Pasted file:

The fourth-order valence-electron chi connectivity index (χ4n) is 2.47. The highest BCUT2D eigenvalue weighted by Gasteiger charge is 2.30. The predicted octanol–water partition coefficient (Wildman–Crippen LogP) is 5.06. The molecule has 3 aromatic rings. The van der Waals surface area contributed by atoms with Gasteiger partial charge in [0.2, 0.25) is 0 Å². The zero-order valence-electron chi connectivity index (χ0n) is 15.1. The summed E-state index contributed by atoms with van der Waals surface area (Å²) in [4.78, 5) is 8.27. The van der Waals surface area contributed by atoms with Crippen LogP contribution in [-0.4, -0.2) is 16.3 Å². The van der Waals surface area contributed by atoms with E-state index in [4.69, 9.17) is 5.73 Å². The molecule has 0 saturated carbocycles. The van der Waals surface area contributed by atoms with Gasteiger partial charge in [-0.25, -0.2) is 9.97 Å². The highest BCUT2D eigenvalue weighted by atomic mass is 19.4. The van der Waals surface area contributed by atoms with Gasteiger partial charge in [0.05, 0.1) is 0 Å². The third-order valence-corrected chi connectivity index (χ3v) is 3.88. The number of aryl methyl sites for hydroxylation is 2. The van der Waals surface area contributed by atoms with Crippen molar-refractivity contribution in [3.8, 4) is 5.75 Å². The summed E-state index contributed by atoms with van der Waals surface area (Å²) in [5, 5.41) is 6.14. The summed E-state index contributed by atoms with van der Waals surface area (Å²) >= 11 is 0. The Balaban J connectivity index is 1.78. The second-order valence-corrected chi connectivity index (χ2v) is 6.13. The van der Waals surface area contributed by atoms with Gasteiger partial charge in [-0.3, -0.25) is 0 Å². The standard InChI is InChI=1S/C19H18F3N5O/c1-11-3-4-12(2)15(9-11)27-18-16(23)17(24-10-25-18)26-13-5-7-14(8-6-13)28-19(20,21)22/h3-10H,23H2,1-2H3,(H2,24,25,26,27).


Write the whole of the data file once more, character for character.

The fourth-order valence-electron chi connectivity index (χ4n) is 2.47. The highest BCUT2D eigenvalue weighted by Gasteiger charge is 2.30. The predicted octanol–water partition coefficient (Wildman–Crippen LogP) is 5.06. The molecule has 3 aromatic rings. The van der Waals surface area contributed by atoms with Gasteiger partial charge in [0.2, 0.25) is 0 Å². The zero-order valence-electron chi connectivity index (χ0n) is 15.1. The summed E-state index contributed by atoms with van der Waals surface area (Å²) in [4.78, 5) is 8.27. The van der Waals surface area contributed by atoms with Crippen LogP contribution in [-0.4, -0.2) is 16.3 Å². The van der Waals surface area contributed by atoms with E-state index in [4.69, 9.17) is 5.73 Å². The molecule has 0 saturated carbocycles. The van der Waals surface area contributed by atoms with Gasteiger partial charge in [-0.25, -0.2) is 9.97 Å². The highest BCUT2D eigenvalue weighted by atomic mass is 19.4. The van der Waals surface area contributed by atoms with Gasteiger partial charge in [0.05, 0.1) is 0 Å². The third-order valence-corrected chi connectivity index (χ3v) is 3.88. The number of aryl methyl sites for hydroxylation is 2. The van der Waals surface area contributed by atoms with Crippen molar-refractivity contribution in [3.8, 4) is 5.75 Å². The summed E-state index contributed by atoms with van der Waals surface area (Å²) in [5, 5.41) is 6.14. The summed E-state index contributed by atoms with van der Waals surface area (Å²) >= 11 is 0. The Balaban J connectivity index is 1.78. The second-order valence-corrected chi connectivity index (χ2v) is 6.13. The van der Waals surface area contributed by atoms with Gasteiger partial charge in [-0.3, -0.25) is 0 Å². The standard InChI is InChI=1S/C19H18F3N5O/c1-11-3-4-12(2)15(9-11)27-18-16(23)17(24-10-25-18)26-13-5-7-14(8-6-13)28-19(20,21)22/h3-10H,23H2,1-2H3,(H2,24,25,26,27).